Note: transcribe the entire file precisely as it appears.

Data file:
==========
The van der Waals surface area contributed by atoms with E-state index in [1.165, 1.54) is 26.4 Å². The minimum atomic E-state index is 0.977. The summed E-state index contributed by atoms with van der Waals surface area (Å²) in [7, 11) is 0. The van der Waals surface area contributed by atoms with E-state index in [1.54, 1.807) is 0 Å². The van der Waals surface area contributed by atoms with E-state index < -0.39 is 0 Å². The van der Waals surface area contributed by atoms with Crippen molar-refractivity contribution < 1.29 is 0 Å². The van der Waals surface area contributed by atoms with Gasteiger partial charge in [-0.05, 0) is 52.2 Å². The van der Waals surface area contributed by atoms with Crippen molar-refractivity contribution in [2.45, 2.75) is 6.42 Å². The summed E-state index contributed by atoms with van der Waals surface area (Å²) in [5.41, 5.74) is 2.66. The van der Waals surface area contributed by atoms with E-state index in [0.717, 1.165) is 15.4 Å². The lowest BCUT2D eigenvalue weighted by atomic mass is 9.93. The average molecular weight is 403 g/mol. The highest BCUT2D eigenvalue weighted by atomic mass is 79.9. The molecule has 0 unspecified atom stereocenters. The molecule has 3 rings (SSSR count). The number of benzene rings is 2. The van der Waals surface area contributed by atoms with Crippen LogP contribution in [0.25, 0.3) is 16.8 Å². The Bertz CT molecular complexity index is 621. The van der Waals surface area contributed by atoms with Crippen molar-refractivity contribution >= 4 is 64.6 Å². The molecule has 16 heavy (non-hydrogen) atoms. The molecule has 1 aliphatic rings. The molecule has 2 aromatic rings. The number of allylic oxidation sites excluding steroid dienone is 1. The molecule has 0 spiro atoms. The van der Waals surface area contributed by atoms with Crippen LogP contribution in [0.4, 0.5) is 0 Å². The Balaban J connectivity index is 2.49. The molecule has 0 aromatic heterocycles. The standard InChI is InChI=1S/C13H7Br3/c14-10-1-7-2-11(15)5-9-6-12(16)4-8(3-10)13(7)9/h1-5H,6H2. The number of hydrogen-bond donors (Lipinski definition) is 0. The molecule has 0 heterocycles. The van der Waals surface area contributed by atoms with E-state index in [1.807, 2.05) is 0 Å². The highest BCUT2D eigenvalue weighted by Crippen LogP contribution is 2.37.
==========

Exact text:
The van der Waals surface area contributed by atoms with E-state index in [1.165, 1.54) is 26.4 Å². The minimum atomic E-state index is 0.977. The summed E-state index contributed by atoms with van der Waals surface area (Å²) in [7, 11) is 0. The van der Waals surface area contributed by atoms with E-state index in [1.54, 1.807) is 0 Å². The van der Waals surface area contributed by atoms with E-state index < -0.39 is 0 Å². The van der Waals surface area contributed by atoms with Crippen molar-refractivity contribution < 1.29 is 0 Å². The van der Waals surface area contributed by atoms with Gasteiger partial charge in [-0.05, 0) is 52.2 Å². The van der Waals surface area contributed by atoms with Crippen molar-refractivity contribution in [2.45, 2.75) is 6.42 Å². The summed E-state index contributed by atoms with van der Waals surface area (Å²) in [5.41, 5.74) is 2.66. The van der Waals surface area contributed by atoms with E-state index in [0.717, 1.165) is 15.4 Å². The lowest BCUT2D eigenvalue weighted by atomic mass is 9.93. The average molecular weight is 403 g/mol. The highest BCUT2D eigenvalue weighted by atomic mass is 79.9. The molecule has 0 unspecified atom stereocenters. The molecule has 3 rings (SSSR count). The number of benzene rings is 2. The van der Waals surface area contributed by atoms with Crippen LogP contribution in [0.25, 0.3) is 16.8 Å². The Bertz CT molecular complexity index is 621. The van der Waals surface area contributed by atoms with Crippen molar-refractivity contribution >= 4 is 64.6 Å². The molecule has 16 heavy (non-hydrogen) atoms. The molecule has 1 aliphatic rings. The molecule has 2 aromatic rings. The number of allylic oxidation sites excluding steroid dienone is 1. The molecule has 0 spiro atoms. The van der Waals surface area contributed by atoms with Crippen LogP contribution in [0.4, 0.5) is 0 Å². The Balaban J connectivity index is 2.49. The molecule has 0 aromatic heterocycles. The standard InChI is InChI=1S/C13H7Br3/c14-10-1-7-2-11(15)5-9-6-12(16)4-8(3-10)13(7)9/h1-5H,6H2. The number of hydrogen-bond donors (Lipinski definition) is 0. The molecule has 0 heterocycles. The van der Waals surface area contributed by atoms with E-state index in [1.807, 2.05) is 0 Å². The highest BCUT2D eigenvalue weighted by Crippen LogP contribution is 2.37.